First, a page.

Weight loss is a big issue in today’s world. American Heart Association estimated in 2013 that “Among Americans age 20 and older, 154.7 million are overweight or obese”. The scary part about that statistic is that it is only an estimation of people that were documented. Can you imagine what the actual number would be if we were able to count everyone?
23.9 million children were reported to be obese in that same year, costing the system roughly $245 billion in excess costs. The next quote really hurts my heart. It goes on to say in parenthesizes “$208 billion in lost productivity secondary to premature morbidity and mortality and $46 billion in direct medical costs.”
We as a country spent $208 billion last year in lost productivity secondary to kids literally dying from being overweight. Our fast food, convenience food, malnourished and sedentary lifestyles are literally killing our kids folks! I am sure that someone somewhere will bring up the illnesses that cause adolescent weight gain and complications, but that is not what we are talking about here. The majorities are cases of reversible, preventable, self-inflicted weight gain leading to morbidity. Take a moment to process that, then go to American Heart Association to see the full article HERE
Obesity has been linked as a high correlating risk factor to lots of illnesses including cancer, heart disease, respiratory issues and depression. This whole topic is depressing and completely within our control to change. If you don’t get anything else out of this, just know that your health is your choice. You might be facing some awful medical conditions now and if you are, I am truly sympathetic and I want to help you take a hold of your situation (secondary to the guidance of your doctor of course). The first step in anything is education. Surround yourself with education that moves you to act. Watch a documentary, read a study, find a quote that stirs things inside of you and makes forward progress feel irresistible. You have to want it, but trust me, health is there for you when you want to start working toward it.
Eating for Weight Loss
Weight loss is 80% what you eat and 20% how physically activity you are. This is not new, we just covered this concept in a recent blog titled “Stop Starting Over”. Speaking of diet, there are some generally accepted foods that have been know to contribute to weight gain. Foods like processed sugars, processed packaged items, artificial sweeteners and high fat foods (fast foods, animal products, fried food) have all been correlated to weight issues in addition to poor sleep and high stress. While that is very true, the facts can be broken down into even simpler terms. Balance calories in with calories out. We are talking about portion sizes here! I never count calories, but I do eat before I get too hungry and stop eating when I start to feel to full. Many people have eaten so far over their fill line for so long that they are not able to recognize when the body has had enough. This where portion control comes in. Find out about portion sizes on choosemyplate.gov HERE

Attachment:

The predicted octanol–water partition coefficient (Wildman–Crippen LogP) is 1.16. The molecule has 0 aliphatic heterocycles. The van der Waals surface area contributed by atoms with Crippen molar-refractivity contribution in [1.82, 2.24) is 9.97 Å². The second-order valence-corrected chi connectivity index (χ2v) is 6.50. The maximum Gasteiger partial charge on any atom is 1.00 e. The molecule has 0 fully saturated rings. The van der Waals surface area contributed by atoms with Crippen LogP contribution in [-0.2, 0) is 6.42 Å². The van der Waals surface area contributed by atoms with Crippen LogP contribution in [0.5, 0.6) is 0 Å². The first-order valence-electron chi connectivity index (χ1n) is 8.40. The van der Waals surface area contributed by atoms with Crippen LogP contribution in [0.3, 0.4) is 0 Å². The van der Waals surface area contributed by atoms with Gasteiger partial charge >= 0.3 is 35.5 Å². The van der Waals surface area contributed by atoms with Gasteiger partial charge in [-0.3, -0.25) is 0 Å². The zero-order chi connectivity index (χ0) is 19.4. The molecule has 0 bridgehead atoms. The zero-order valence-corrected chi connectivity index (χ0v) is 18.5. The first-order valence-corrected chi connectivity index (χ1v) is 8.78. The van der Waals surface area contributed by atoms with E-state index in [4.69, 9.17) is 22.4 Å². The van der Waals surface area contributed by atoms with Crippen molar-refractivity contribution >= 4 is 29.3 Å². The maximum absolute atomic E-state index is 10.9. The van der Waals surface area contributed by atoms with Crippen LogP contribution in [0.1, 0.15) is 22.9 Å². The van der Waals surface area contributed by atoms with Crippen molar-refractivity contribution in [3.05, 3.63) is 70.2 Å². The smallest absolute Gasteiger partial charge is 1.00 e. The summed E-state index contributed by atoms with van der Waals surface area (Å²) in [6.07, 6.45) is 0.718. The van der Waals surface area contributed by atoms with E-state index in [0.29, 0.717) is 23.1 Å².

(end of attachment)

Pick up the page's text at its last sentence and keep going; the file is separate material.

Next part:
Exercising for Weight Loss
A well rounded exercise program should have three components; Cardiovascular Exercise (CV), Resistance Exercise or Resistance Training (RT) and Flexibility Exercise (or stretching). Each type of exercise has specific benefits and should be incorporated for maximum results. Your exercise program should be heavy on the CV types of exercise because it helps you to lose weight most efficiently. What you need to know about RT is that it does help you keep the weight off in the long run by improving your body composition (decreasing fat while increasing muscle) and should be included into your program once CV exercise is established.
Weight loss is an all or nothing kind of issue. You are not able to lose weight in target areas because the body loses weight collectively in all areas at the same time during periods of total body energy expenditure. The speed and areas in which you will lose weight are relatively random and beholden to genetics. That means that no amount of sit-ups or other various core exercises will make you lose weight in your midsection. You have to do total body CV exercise to lose weight. This includes walking, jogging, biking, elliptical, swimming, cycling or stationary bike; anything where you move your whole body continuously to increase your metabolic energy expenditures.
It is recommended that you do this for at least 10 consecutive minutes at a time to increase your metabolic rate (including heart rate, ventilation rate, muscle energy consumption and body temperature). RT at low weights and high amounts of repetitions can also provide you with CV types of gains, but you will have to stay tuned into the blog for more info on how and why to RT.
How Much Exercise Should I Do?
American College of Sports Medicine (ACSM) has researched the physiological adaptations that take place during exercise. They researched how much and what types of exercise it takes to reverse heart diseases, to lower cholesterol, to decrease weight and to improve performance. They recommend that you have a minimum of 150 minutes of cardiovascular exercise each week to keep healthy and to maintain your current weight, or 300 minutes of cardiovascular exercise a week to lose weight. That is 30-60 minutes of moderate intensity exercise 5 x a week or 20-60 minutes of vigorous intensity exercise three days a week.
ACSM has also recommended that 1-2 pounds a week of weight loss is healthy and sustainable. Be patient with yourself, try to see the bigger picture of what you are accomplishing with your health and be realistic about the time it will take. It will take you 3 months to lose 24 pounds if you are consistent and that is the best case scenario. Some people may have much larger reductions in weight if their starting weight is high, but consult with your doctor if you have any concerns.